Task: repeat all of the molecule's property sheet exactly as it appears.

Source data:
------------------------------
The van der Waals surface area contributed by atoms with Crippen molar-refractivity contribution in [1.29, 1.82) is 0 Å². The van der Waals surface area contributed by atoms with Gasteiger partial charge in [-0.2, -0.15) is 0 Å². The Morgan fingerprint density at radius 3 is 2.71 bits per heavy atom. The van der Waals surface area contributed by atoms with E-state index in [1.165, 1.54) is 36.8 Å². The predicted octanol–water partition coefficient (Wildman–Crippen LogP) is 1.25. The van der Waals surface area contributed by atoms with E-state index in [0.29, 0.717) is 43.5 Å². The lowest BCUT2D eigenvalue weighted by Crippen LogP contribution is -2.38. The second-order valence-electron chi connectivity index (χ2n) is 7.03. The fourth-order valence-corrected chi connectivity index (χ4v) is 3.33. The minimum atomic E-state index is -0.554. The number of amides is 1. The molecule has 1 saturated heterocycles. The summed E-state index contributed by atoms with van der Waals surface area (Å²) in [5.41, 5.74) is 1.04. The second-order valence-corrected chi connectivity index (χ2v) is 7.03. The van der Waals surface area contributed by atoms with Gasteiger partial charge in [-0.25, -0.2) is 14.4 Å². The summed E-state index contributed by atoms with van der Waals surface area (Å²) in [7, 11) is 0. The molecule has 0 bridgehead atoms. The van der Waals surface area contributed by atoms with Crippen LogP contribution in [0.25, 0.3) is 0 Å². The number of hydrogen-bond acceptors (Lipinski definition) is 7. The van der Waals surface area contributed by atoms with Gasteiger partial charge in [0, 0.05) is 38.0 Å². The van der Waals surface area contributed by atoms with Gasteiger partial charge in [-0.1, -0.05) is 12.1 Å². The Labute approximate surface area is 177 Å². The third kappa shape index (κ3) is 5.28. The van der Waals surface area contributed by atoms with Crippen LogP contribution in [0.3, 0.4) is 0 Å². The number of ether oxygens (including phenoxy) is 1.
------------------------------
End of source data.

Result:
The van der Waals surface area contributed by atoms with Crippen molar-refractivity contribution in [1.29, 1.82) is 0 Å². The van der Waals surface area contributed by atoms with Gasteiger partial charge in [-0.2, -0.15) is 0 Å². The Morgan fingerprint density at radius 3 is 2.71 bits per heavy atom. The van der Waals surface area contributed by atoms with E-state index in [1.165, 1.54) is 36.8 Å². The predicted octanol–water partition coefficient (Wildman–Crippen LogP) is 1.25. The van der Waals surface area contributed by atoms with E-state index in [0.29, 0.717) is 43.5 Å². The lowest BCUT2D eigenvalue weighted by Crippen LogP contribution is -2.38. The second-order valence-electron chi connectivity index (χ2n) is 7.03. The fourth-order valence-corrected chi connectivity index (χ4v) is 3.33. The minimum atomic E-state index is -0.554. The number of amides is 1. The molecule has 1 saturated heterocycles. The summed E-state index contributed by atoms with van der Waals surface area (Å²) in [5.41, 5.74) is 1.04. The second-order valence-corrected chi connectivity index (χ2v) is 7.03. The van der Waals surface area contributed by atoms with Gasteiger partial charge in [-0.25, -0.2) is 14.4 Å². The summed E-state index contributed by atoms with van der Waals surface area (Å²) in [7, 11) is 0. The molecule has 0 bridgehead atoms. The van der Waals surface area contributed by atoms with Crippen LogP contribution in [0.25, 0.3) is 0 Å². The number of hydrogen-bond acceptors (Lipinski definition) is 7. The van der Waals surface area contributed by atoms with Gasteiger partial charge in [0, 0.05) is 38.0 Å². The van der Waals surface area contributed by atoms with Gasteiger partial charge in [-0.1, -0.05) is 12.1 Å². The Labute approximate surface area is 177 Å². The third kappa shape index (κ3) is 5.28. The van der Waals surface area contributed by atoms with Crippen LogP contribution in [0.3, 0.4) is 0 Å². The number of ether oxygens (including phenoxy) is 1.